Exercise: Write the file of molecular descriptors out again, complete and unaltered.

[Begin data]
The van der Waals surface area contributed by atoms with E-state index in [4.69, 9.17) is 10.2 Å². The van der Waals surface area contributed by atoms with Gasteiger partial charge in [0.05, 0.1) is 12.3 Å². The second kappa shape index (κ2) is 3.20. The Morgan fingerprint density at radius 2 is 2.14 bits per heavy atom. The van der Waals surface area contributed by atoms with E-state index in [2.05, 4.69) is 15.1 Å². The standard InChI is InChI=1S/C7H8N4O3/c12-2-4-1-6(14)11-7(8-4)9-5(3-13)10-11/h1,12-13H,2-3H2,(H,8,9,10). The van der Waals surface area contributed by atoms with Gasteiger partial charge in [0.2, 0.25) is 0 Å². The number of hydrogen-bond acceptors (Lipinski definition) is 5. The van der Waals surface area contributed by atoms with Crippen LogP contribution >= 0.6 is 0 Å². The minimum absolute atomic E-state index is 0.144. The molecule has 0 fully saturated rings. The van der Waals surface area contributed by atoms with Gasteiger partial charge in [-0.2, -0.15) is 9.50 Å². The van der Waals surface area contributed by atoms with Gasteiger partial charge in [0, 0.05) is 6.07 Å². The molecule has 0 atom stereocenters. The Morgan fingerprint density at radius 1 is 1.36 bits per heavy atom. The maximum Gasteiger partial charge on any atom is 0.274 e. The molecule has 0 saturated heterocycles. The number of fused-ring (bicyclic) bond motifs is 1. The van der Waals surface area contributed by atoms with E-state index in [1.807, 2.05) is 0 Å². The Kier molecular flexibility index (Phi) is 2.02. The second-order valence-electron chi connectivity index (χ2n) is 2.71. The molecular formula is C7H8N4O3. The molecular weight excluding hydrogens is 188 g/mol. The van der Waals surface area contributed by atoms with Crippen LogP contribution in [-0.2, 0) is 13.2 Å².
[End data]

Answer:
The van der Waals surface area contributed by atoms with E-state index in [4.69, 9.17) is 10.2 Å². The van der Waals surface area contributed by atoms with Gasteiger partial charge in [0.05, 0.1) is 12.3 Å². The second kappa shape index (κ2) is 3.20. The Morgan fingerprint density at radius 2 is 2.14 bits per heavy atom. The van der Waals surface area contributed by atoms with E-state index in [2.05, 4.69) is 15.1 Å². The standard InChI is InChI=1S/C7H8N4O3/c12-2-4-1-6(14)11-7(8-4)9-5(3-13)10-11/h1,12-13H,2-3H2,(H,8,9,10). The van der Waals surface area contributed by atoms with Gasteiger partial charge in [0.2, 0.25) is 0 Å². The number of hydrogen-bond acceptors (Lipinski definition) is 5. The van der Waals surface area contributed by atoms with Crippen LogP contribution >= 0.6 is 0 Å². The minimum absolute atomic E-state index is 0.144. The molecule has 0 fully saturated rings. The van der Waals surface area contributed by atoms with Gasteiger partial charge in [-0.2, -0.15) is 9.50 Å². The van der Waals surface area contributed by atoms with Gasteiger partial charge in [0, 0.05) is 6.07 Å². The molecule has 0 atom stereocenters. The Morgan fingerprint density at radius 1 is 1.36 bits per heavy atom. The maximum Gasteiger partial charge on any atom is 0.274 e. The molecule has 0 saturated heterocycles. The number of fused-ring (bicyclic) bond motifs is 1. The van der Waals surface area contributed by atoms with E-state index in [1.807, 2.05) is 0 Å². The Kier molecular flexibility index (Phi) is 2.02. The second-order valence-electron chi connectivity index (χ2n) is 2.71. The molecular formula is C7H8N4O3. The molecular weight excluding hydrogens is 188 g/mol. The van der Waals surface area contributed by atoms with Crippen LogP contribution in [-0.2, 0) is 13.2 Å².